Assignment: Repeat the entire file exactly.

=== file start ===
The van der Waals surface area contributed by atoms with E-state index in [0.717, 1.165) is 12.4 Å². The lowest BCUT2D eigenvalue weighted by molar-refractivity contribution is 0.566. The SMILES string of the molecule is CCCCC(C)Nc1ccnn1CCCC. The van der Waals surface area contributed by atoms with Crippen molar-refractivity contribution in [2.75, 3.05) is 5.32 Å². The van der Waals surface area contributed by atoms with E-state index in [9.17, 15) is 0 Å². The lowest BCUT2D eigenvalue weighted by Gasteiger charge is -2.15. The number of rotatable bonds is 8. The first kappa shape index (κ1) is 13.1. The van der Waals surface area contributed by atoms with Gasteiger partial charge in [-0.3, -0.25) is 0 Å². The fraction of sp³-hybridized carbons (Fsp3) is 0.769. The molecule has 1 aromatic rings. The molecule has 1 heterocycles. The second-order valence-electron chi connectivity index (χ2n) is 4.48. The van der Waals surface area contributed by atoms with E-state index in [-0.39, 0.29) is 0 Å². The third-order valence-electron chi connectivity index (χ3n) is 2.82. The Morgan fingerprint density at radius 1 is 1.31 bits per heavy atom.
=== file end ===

The van der Waals surface area contributed by atoms with E-state index in [0.717, 1.165) is 12.4 Å². The lowest BCUT2D eigenvalue weighted by molar-refractivity contribution is 0.566. The SMILES string of the molecule is CCCCC(C)Nc1ccnn1CCCC. The van der Waals surface area contributed by atoms with Crippen molar-refractivity contribution in [2.75, 3.05) is 5.32 Å². The van der Waals surface area contributed by atoms with E-state index in [9.17, 15) is 0 Å². The lowest BCUT2D eigenvalue weighted by Gasteiger charge is -2.15. The number of rotatable bonds is 8. The first kappa shape index (κ1) is 13.1. The van der Waals surface area contributed by atoms with Gasteiger partial charge in [-0.3, -0.25) is 0 Å². The fraction of sp³-hybridized carbons (Fsp3) is 0.769. The molecule has 1 aromatic rings. The molecule has 1 heterocycles. The second-order valence-electron chi connectivity index (χ2n) is 4.48. The van der Waals surface area contributed by atoms with E-state index in [-0.39, 0.29) is 0 Å². The third-order valence-electron chi connectivity index (χ3n) is 2.82. The Morgan fingerprint density at radius 1 is 1.31 bits per heavy atom.